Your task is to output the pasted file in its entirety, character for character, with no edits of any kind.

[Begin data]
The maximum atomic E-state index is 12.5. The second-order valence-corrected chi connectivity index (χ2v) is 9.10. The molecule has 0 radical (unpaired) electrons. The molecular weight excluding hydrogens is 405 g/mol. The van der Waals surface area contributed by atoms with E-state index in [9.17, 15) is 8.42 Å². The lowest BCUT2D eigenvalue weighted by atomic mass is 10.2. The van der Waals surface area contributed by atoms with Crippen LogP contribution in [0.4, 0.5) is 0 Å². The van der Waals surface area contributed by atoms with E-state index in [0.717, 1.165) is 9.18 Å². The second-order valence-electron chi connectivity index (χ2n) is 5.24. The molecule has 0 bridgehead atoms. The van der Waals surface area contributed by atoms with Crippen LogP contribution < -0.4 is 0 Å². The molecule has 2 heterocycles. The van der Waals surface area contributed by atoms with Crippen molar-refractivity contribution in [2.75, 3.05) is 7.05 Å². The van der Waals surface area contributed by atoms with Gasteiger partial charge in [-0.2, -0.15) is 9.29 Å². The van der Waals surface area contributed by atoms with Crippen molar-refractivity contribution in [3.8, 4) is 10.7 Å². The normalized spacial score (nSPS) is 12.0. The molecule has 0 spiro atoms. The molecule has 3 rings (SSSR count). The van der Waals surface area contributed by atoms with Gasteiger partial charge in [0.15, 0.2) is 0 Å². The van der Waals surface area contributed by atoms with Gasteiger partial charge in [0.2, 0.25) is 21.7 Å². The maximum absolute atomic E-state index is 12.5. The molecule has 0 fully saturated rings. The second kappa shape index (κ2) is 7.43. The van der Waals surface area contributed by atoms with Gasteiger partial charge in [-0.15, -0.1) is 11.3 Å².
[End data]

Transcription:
The maximum atomic E-state index is 12.5. The second-order valence-corrected chi connectivity index (χ2v) is 9.10. The molecule has 0 radical (unpaired) electrons. The molecular weight excluding hydrogens is 405 g/mol. The van der Waals surface area contributed by atoms with E-state index in [9.17, 15) is 8.42 Å². The lowest BCUT2D eigenvalue weighted by atomic mass is 10.2. The van der Waals surface area contributed by atoms with Crippen LogP contribution in [0.4, 0.5) is 0 Å². The van der Waals surface area contributed by atoms with E-state index in [0.717, 1.165) is 9.18 Å². The second-order valence-electron chi connectivity index (χ2n) is 5.24. The molecule has 0 bridgehead atoms. The van der Waals surface area contributed by atoms with Crippen LogP contribution < -0.4 is 0 Å². The molecule has 2 heterocycles. The van der Waals surface area contributed by atoms with Crippen molar-refractivity contribution in [2.75, 3.05) is 7.05 Å². The van der Waals surface area contributed by atoms with Gasteiger partial charge in [-0.2, -0.15) is 9.29 Å². The van der Waals surface area contributed by atoms with Crippen molar-refractivity contribution in [3.8, 4) is 10.7 Å². The normalized spacial score (nSPS) is 12.0. The molecule has 0 spiro atoms. The molecule has 3 rings (SSSR count). The van der Waals surface area contributed by atoms with Gasteiger partial charge in [0.15, 0.2) is 0 Å². The van der Waals surface area contributed by atoms with Gasteiger partial charge in [0.2, 0.25) is 21.7 Å². The maximum absolute atomic E-state index is 12.5. The molecule has 0 fully saturated rings. The second kappa shape index (κ2) is 7.43. The van der Waals surface area contributed by atoms with Gasteiger partial charge in [-0.15, -0.1) is 11.3 Å².